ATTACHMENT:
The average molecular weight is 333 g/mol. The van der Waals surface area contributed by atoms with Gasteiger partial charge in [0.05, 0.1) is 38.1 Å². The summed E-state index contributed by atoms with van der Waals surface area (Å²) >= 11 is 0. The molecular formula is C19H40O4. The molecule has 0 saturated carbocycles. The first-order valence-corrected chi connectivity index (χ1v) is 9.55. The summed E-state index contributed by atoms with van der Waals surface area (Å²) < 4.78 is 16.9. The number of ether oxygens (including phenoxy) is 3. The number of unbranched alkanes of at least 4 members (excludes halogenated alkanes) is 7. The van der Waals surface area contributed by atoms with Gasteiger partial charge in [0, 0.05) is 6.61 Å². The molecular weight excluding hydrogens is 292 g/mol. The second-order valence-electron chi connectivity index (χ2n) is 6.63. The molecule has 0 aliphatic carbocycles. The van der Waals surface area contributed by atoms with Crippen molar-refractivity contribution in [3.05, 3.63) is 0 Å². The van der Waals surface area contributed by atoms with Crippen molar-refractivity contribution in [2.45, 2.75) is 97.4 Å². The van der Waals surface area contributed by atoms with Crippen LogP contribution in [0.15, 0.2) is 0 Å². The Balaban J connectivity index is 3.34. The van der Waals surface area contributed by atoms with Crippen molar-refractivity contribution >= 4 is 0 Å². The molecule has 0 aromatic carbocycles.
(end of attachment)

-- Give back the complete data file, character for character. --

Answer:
The average molecular weight is 333 g/mol. The van der Waals surface area contributed by atoms with Gasteiger partial charge in [0.05, 0.1) is 38.1 Å². The summed E-state index contributed by atoms with van der Waals surface area (Å²) >= 11 is 0. The molecular formula is C19H40O4. The molecule has 0 saturated carbocycles. The first-order valence-corrected chi connectivity index (χ1v) is 9.55. The summed E-state index contributed by atoms with van der Waals surface area (Å²) < 4.78 is 16.9. The number of ether oxygens (including phenoxy) is 3. The number of unbranched alkanes of at least 4 members (excludes halogenated alkanes) is 7. The van der Waals surface area contributed by atoms with Gasteiger partial charge in [0, 0.05) is 6.61 Å². The molecular weight excluding hydrogens is 292 g/mol. The second-order valence-electron chi connectivity index (χ2n) is 6.63. The molecule has 0 aliphatic carbocycles. The van der Waals surface area contributed by atoms with Crippen molar-refractivity contribution in [3.05, 3.63) is 0 Å². The van der Waals surface area contributed by atoms with Crippen molar-refractivity contribution in [2.45, 2.75) is 97.4 Å². The van der Waals surface area contributed by atoms with Crippen LogP contribution in [0.15, 0.2) is 0 Å². The Balaban J connectivity index is 3.34. The van der Waals surface area contributed by atoms with Crippen molar-refractivity contribution >= 4 is 0 Å². The molecule has 0 aromatic carbocycles.